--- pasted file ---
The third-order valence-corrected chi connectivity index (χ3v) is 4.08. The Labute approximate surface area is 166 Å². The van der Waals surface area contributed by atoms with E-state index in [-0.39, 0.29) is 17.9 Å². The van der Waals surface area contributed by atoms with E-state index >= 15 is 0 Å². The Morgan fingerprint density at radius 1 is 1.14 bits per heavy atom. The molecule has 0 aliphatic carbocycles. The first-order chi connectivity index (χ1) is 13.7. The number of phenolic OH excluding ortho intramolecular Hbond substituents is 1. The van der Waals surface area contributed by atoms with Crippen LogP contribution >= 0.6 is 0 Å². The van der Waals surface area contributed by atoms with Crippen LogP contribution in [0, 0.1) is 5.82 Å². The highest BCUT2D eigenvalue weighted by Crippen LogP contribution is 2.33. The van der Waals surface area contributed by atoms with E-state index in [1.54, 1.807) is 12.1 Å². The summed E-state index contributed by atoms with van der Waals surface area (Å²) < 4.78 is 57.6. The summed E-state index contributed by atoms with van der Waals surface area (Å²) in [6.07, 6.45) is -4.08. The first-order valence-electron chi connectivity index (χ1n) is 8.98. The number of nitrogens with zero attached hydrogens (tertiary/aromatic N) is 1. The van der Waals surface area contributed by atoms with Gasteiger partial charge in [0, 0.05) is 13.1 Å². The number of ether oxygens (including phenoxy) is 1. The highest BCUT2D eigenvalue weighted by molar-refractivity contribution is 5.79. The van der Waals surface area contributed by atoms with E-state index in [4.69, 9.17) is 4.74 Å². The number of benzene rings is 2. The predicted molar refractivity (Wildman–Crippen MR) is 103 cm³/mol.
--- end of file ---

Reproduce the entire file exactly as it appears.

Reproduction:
The third-order valence-corrected chi connectivity index (χ3v) is 4.08. The Labute approximate surface area is 166 Å². The van der Waals surface area contributed by atoms with E-state index in [-0.39, 0.29) is 17.9 Å². The van der Waals surface area contributed by atoms with E-state index >= 15 is 0 Å². The Morgan fingerprint density at radius 1 is 1.14 bits per heavy atom. The molecule has 0 aliphatic carbocycles. The first-order chi connectivity index (χ1) is 13.7. The number of phenolic OH excluding ortho intramolecular Hbond substituents is 1. The van der Waals surface area contributed by atoms with Crippen LogP contribution >= 0.6 is 0 Å². The van der Waals surface area contributed by atoms with Crippen LogP contribution in [0, 0.1) is 5.82 Å². The highest BCUT2D eigenvalue weighted by Crippen LogP contribution is 2.33. The van der Waals surface area contributed by atoms with E-state index in [1.54, 1.807) is 12.1 Å². The summed E-state index contributed by atoms with van der Waals surface area (Å²) < 4.78 is 57.6. The summed E-state index contributed by atoms with van der Waals surface area (Å²) in [6.07, 6.45) is -4.08. The first-order valence-electron chi connectivity index (χ1n) is 8.98. The number of nitrogens with zero attached hydrogens (tertiary/aromatic N) is 1. The van der Waals surface area contributed by atoms with Gasteiger partial charge in [0, 0.05) is 13.1 Å². The number of ether oxygens (including phenoxy) is 1. The highest BCUT2D eigenvalue weighted by molar-refractivity contribution is 5.79. The van der Waals surface area contributed by atoms with E-state index in [4.69, 9.17) is 4.74 Å². The number of benzene rings is 2. The predicted molar refractivity (Wildman–Crippen MR) is 103 cm³/mol.